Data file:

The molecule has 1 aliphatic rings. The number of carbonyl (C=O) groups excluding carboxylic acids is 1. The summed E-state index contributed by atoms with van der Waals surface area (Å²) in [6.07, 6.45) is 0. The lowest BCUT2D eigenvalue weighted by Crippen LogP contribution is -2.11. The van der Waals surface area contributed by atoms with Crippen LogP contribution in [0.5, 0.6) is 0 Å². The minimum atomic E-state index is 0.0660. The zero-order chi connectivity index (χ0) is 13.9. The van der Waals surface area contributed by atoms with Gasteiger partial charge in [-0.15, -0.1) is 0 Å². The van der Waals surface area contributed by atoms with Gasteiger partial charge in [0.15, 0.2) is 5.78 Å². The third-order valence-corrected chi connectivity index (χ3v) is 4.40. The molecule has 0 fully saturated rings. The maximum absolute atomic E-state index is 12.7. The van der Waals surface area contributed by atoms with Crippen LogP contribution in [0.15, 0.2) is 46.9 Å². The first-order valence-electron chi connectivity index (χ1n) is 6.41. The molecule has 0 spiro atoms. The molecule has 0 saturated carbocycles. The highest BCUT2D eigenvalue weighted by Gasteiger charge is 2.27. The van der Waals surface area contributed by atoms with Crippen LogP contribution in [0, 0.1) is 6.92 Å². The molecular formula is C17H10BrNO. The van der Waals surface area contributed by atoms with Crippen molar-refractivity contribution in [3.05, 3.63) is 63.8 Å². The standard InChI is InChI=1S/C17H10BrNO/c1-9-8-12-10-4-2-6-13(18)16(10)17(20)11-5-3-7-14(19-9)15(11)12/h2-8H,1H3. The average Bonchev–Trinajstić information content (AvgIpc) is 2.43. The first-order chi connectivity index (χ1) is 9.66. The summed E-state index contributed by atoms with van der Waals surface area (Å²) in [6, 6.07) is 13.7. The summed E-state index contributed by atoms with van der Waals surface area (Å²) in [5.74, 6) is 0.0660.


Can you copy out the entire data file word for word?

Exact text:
The molecule has 1 aliphatic rings. The number of carbonyl (C=O) groups excluding carboxylic acids is 1. The summed E-state index contributed by atoms with van der Waals surface area (Å²) in [6.07, 6.45) is 0. The lowest BCUT2D eigenvalue weighted by Crippen LogP contribution is -2.11. The van der Waals surface area contributed by atoms with Crippen LogP contribution in [0.5, 0.6) is 0 Å². The minimum atomic E-state index is 0.0660. The zero-order chi connectivity index (χ0) is 13.9. The van der Waals surface area contributed by atoms with Gasteiger partial charge in [-0.15, -0.1) is 0 Å². The van der Waals surface area contributed by atoms with Gasteiger partial charge in [0.15, 0.2) is 5.78 Å². The third-order valence-corrected chi connectivity index (χ3v) is 4.40. The molecule has 0 fully saturated rings. The maximum absolute atomic E-state index is 12.7. The van der Waals surface area contributed by atoms with Crippen LogP contribution in [0.15, 0.2) is 46.9 Å². The first-order valence-electron chi connectivity index (χ1n) is 6.41. The molecule has 0 spiro atoms. The molecule has 0 saturated carbocycles. The highest BCUT2D eigenvalue weighted by Gasteiger charge is 2.27. The van der Waals surface area contributed by atoms with Crippen LogP contribution in [0, 0.1) is 6.92 Å². The molecular formula is C17H10BrNO. The van der Waals surface area contributed by atoms with Crippen molar-refractivity contribution in [3.05, 3.63) is 63.8 Å². The standard InChI is InChI=1S/C17H10BrNO/c1-9-8-12-10-4-2-6-13(18)16(10)17(20)11-5-3-7-14(19-9)15(11)12/h2-8H,1H3. The average Bonchev–Trinajstić information content (AvgIpc) is 2.43. The first-order chi connectivity index (χ1) is 9.66. The summed E-state index contributed by atoms with van der Waals surface area (Å²) in [6, 6.07) is 13.7. The summed E-state index contributed by atoms with van der Waals surface area (Å²) in [5.74, 6) is 0.0660.